A former library foundation director claims Jackson County officials helped force him out of his job after he ran for political office — an accusation strongly denied by county commissioners.

A former library foundation director claims Jackson County officials helped force him out of his job after he ran for political office — an accusation strongly denied by county commissioners.

Jim Olney, who campaigned against Commissioner C.W. Smith in November's election, said he suspected he didn't get his job back at the nonprofit Jackson County Library Foundation because of pressure from county officials.

"It didn't surprise me this has happened," he said. "It surprised me the county used underhanded tactics."

Olney, who acknowledged he based his accusations on second-hand reports, stepped down as executive director in June because he said he'd heard the county had threatened to shut down the foundation's offices at the Medford library if he stayed on.

County officials deny the charges, saying there was never any pressure placed on the foundation to get rid of Olney or to prevent him from being rehired. They also said there was never a threat to oust the foundation from its offices.

"It's completely unfounded and untruthful," said Smith. He said he purposely stayed out of any county discussions about Olney because of the campaign. He said other county officials agreed to meet with foundation board members after they expressed concern over rumors that Olney might have engaged in political activities at the offices in the Medford library.

When Olney resigned his job in June, he didn't mention any behind-the-scenes pressures. At the time, he said, "I am prepared to make this sacrifice because public service requires personal sacrifices."

Olney, who denied he ever engaged in political activities in the foundation offices, said the county maintains a double standard that allowed Smith to retain his county office space while he was in the middle of a campaign.

"It's totally hypocritical," Olney said of the county's position.

Smith said that as an elected official he has the latitude to discuss anything he wants, even campaign-related issues. At the same time, he said, he never used county staff or county resources for his own purposes.

Ashland resident John Kloetzel, who worked on Olney's campaign and based his assertions on "sources at the library foundation," sharply condemned the county's actions in the issue.

"I just thought it was vindictiveness as much as anything," he said.

As a result of Olney's inability to get his old job back, Kloetzel said, Olney was forced to leave the community and accepted a similar position at the library foundation in Eugene.

Olney said he agreed with Kloetzel's comments, which also were drafted in a letter.

"Yes, I feel I got pushed out of the library foundation," said Olney.

He said he understood perfectly when he ran for office that he could not use his position as foundation director or the space in the library for any political activities.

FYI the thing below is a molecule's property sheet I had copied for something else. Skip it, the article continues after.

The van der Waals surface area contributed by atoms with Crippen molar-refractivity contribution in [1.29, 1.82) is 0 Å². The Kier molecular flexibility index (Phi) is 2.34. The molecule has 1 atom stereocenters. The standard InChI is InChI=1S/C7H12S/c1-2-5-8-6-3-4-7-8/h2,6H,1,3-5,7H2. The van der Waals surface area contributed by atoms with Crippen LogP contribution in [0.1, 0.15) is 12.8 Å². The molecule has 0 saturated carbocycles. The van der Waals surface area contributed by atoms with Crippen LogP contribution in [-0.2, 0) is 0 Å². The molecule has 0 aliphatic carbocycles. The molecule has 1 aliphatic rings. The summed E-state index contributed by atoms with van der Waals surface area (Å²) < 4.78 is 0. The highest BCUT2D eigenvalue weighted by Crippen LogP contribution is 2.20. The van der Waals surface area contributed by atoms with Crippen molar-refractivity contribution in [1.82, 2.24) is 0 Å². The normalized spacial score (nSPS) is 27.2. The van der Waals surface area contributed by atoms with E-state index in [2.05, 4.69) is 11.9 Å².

He worked four hours a day as executive director during the primary campaign, receiving about half his $50,000 annual salary. He said if he received a call at work about the campaign, he would tell the person he would call them later on his cell phone.

Olney said he had been informed by his sources that County Administrator Danny Jordan had pressured foundation board members.

Olney said he has nothing in writing to prove the behind-the-scenes pressures the county has used, but bases it on conversations with others.

"Danny Jordan is too smart of a guy to put anything in writing," he said. "Danny Jordan's job is to protect C.W., and he did that."

Jordan said he and Dave Gilmour met with foundation board members at their request to explain county policy on political activity, but never to pressure them about Olney.

"We never told the library foundation that Jim had to leave or we were taking the office space," said Jordan.

Commissioner Dave Gilmour said it's difficult to avoid talking about campaign issues at his county office. He said he has done it occasionally but only on his personal cell phone.

"It does happen," he said. "But I can't say I was running a campaign from the office. That's not the same thing."

Gilmour said the county received complaints that Olney had been running his campaign out of the foundation office, though he said there were only rumors to that effect. "The impression was that he was," he said. "Basically, we wanted to pass the message not to do that."

But Gilmour said he was unaware of any attempt to force Olney out of his office.

Gilmour and Danny Jordan met with foundation board members in 2008 in Jordan's office, and Gilmour remembers the conversation revolved around political limits for the foundation.

"As a nonprofit, you're not allowed to be involved in a political activity," he said.

Collette Boehmer, chairwoman of the foundation, declined to comment on Olney's accusations.

She said she remembered county officials informing the foundation that, "There couldn't be any political activity in the county building."

She said she didn't know if any political campaigning had occurred in the foundation's offices in the library.

Boehmer said she wouldn't respond to any questions about Jim Olney, saying it was a personnel matter.

In June 2008, Boehmer said the foundation board was "very satisfied" with Olney's performance.

The foundation hired a new executive director, Shelley Austin, in November.

Reach reporter Damian Mann at 776-4476 or dmann@mailtribune.com.